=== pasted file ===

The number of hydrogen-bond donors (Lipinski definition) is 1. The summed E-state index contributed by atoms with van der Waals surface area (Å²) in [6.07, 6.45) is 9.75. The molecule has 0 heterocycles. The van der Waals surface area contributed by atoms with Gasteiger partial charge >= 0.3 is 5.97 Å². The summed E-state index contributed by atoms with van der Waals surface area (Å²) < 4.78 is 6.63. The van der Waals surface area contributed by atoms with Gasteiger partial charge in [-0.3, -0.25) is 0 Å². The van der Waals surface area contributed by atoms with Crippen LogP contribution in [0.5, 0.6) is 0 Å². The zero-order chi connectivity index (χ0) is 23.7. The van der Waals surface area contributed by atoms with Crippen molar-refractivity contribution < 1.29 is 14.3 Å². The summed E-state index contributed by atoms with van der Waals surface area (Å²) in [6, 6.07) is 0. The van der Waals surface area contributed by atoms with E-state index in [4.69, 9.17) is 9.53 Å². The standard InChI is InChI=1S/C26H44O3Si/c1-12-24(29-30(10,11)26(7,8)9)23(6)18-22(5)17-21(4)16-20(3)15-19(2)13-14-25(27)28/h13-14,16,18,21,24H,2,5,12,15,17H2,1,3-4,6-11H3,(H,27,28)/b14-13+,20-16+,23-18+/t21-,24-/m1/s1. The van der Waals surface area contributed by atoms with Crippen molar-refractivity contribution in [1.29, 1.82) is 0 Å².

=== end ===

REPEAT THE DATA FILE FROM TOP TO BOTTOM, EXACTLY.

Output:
The number of hydrogen-bond donors (Lipinski definition) is 1. The summed E-state index contributed by atoms with van der Waals surface area (Å²) in [6.07, 6.45) is 9.75. The molecule has 0 heterocycles. The van der Waals surface area contributed by atoms with Gasteiger partial charge >= 0.3 is 5.97 Å². The summed E-state index contributed by atoms with van der Waals surface area (Å²) < 4.78 is 6.63. The van der Waals surface area contributed by atoms with Gasteiger partial charge in [-0.3, -0.25) is 0 Å². The van der Waals surface area contributed by atoms with Crippen LogP contribution in [0.5, 0.6) is 0 Å². The zero-order chi connectivity index (χ0) is 23.7. The van der Waals surface area contributed by atoms with Crippen molar-refractivity contribution < 1.29 is 14.3 Å². The summed E-state index contributed by atoms with van der Waals surface area (Å²) in [6, 6.07) is 0. The van der Waals surface area contributed by atoms with E-state index in [4.69, 9.17) is 9.53 Å². The standard InChI is InChI=1S/C26H44O3Si/c1-12-24(29-30(10,11)26(7,8)9)23(6)18-22(5)17-21(4)16-20(3)15-19(2)13-14-25(27)28/h13-14,16,18,21,24H,2,5,12,15,17H2,1,3-4,6-11H3,(H,27,28)/b14-13+,20-16+,23-18+/t21-,24-/m1/s1. The van der Waals surface area contributed by atoms with Crippen molar-refractivity contribution in [1.29, 1.82) is 0 Å².